EASTON — Parks and Recreation Director Preston Peper and Talbot County Economic Development and Tourism Director Cassandra Vanhooser hosted an afternoon open house on Tuesday, Dec. 3 at the historic 925 Port Street home at Easton Point.

The future of the property has been secured through the efforts of county and town officials. The purpose of the house, which dates to the late 18th century, is yet to be determined. But local citizens have been brainstorming ideas to preserve it and make the best use of it.

The Port Street property was bought with Program Open Space funds, which is funded a by a 0.5% state property transfer tax. According to Peper, each county receives an annual disbursement.

Easton Point was one of the busiest ports on the Eastern Shore after the American Revolution and this area is the focus of redevelopment now.

Over 20 citizens gathered on Dec. 3 to view the two-story house’s several rooms, kitchen, attic and second-floor deck.

Once guests came in to the house, the living room area had three writing pads listing possible future options for the house.

The first option was to restore and operate it as a historic site. The second option was to restore it and use it as a non-historic commercial enterprise. The third option was to sell it to the highest bidder. Guests shared their opinions anonymously.

“I wanted guests to see the inside. When we had our last meeting, I asked ‘Who here wishes we would have this meeting at the house,’” Vanhooser said. “Everybody was like, ‘Let’s do an open house.’ So it was an opportunity for people to come in and really see the property and see what it looked like, and it would spur their imagination and great ideas as a result.”

“The architecture is exceptional, frame buildings are rare and this is second only to the Third Haven Meeting house for important features,” Vanhooser said. “Cloudsberry Kirby was a master craftsperson.”

Under option one, ideas included “save and restore as a historic site by considering some very limited commercial activity use a revenue source if needed.” Another wrote, “a place where people can learn about our history.”

Under the second option, opinions included to “restore and use as a historic enterprise,” while another was to find “a way to generate revenue that does not detract from historical importance.”

Under the third option, opinions included to “ensure the building is owned by and controlled by an entity that will develop it” and “A hybrid of #1 and 2.”

Easton Mayor Robert Willey also attended the open house and said that the property is a beautiful place that does not need to be torn down.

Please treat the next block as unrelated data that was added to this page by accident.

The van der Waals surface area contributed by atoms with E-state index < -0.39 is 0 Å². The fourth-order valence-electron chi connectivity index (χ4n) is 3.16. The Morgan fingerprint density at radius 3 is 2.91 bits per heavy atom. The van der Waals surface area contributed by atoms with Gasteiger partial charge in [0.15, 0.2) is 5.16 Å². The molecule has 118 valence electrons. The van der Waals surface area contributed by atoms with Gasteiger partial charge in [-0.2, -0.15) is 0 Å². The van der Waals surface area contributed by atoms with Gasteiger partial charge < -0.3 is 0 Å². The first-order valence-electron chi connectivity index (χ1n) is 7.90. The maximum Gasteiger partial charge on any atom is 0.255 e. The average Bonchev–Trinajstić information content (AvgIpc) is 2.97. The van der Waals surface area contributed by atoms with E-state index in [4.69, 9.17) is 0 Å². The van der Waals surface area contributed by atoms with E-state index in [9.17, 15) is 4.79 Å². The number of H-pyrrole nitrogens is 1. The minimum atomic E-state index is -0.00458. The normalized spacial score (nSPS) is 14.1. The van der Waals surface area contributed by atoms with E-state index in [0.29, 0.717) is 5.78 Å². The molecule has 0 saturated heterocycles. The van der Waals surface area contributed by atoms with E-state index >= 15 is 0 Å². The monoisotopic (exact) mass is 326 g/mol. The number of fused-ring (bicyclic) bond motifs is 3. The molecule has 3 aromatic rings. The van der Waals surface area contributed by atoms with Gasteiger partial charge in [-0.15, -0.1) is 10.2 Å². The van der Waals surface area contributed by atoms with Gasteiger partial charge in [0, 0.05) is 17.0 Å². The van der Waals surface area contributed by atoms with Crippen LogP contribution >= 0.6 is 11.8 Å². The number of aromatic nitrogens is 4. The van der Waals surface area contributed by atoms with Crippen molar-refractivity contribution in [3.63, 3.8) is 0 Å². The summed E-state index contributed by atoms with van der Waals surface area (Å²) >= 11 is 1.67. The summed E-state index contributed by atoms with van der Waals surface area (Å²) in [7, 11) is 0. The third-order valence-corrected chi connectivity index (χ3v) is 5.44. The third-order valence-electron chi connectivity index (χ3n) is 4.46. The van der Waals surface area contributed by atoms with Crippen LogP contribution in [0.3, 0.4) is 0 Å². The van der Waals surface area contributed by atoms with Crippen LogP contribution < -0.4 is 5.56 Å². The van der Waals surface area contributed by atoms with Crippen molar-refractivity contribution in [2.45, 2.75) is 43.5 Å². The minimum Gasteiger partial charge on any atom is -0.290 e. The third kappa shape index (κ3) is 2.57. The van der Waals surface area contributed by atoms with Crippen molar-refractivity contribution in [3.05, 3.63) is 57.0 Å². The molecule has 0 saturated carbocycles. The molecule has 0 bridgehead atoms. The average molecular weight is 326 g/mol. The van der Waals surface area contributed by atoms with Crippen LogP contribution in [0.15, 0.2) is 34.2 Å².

“It can be a reception area or a sit-down restaurant,” Willey said. “It is a centrally located tourist attraction that needs to be tidied up.”

The property was acquired for a house and tavern in anticipation of the “new” courthouse commissioned in 1790. Cloudsberry Kirby built the modest home in 1791 when Easton was barely a town, with only a few residences near the site of the Talbot County Courthouse.

The architecture of the building features important 18th century elements that are character-defining and are found in some of the county’s most prestigious estates.

“I think that this is an opportunity for the county and the town to really rally around something important to our community, which is reclaiming our history,” said Easton Economic Development Corporation Executive Director Tracey Ward.

“It is a symbolic start to the redevelopment of this entire Easton Point which will be accessible to the public and a place for families to come and enjoy,” Ward said, “So quite a different future for this place than the past.”

The next step in the process is for Vanhooser and Peper to look at everyone’s comments, put them together and send a report to Talbot County Council.

On Oct. 28, about 25 citizens gathered at Easton’s Talbot County Free Library to brainstorm ideas.

During the July 9 Talbot County Council meeting, council members unanimously to partner with the town of Easton to determine the best use of the property, and to form a group to gather ideas from the public.

There was also a request from Historic Preservation Commission to perform a historic documentation survey. Assistant Planning Officer Miguel Salinas requested the council’s approval of the Historic Preservation Commission’s recommendation to have Encore Sustainable Design provide a historical documentation of the property, including drawings of the floor plans and architectural details of both the interior and exterior of the building.

Salinas also said that only a brief description of the property currently exists in the Maryland Historical Trust inventory of historic properties which was completed in 1977.

Council approved the Historic Preservation Commission’s recommendation to utilize $4,500 in fiscal year 2020 budgeted funding for architectural surveys and for Encore Sustainable Design to conduct a historical documentation of 925 Port Street.

“We are seeking direction from the county council, and ultimately, it is their decision on what should happen here,” Peper said. “The meeting should be early next year, right around January.”

If you are interested in sending in a written comment by Dec. 15, email Cassandra Vanhooser at cvanhooser@talbotcountymd.gov or Preston Peper at ppeper@talbotcountymd.gov. You can also mail your ideas to Talbot County Community Center 10028 Ocean Gateway, Easton, MD 21601.

Editor Connie Connolly contributed to this story.

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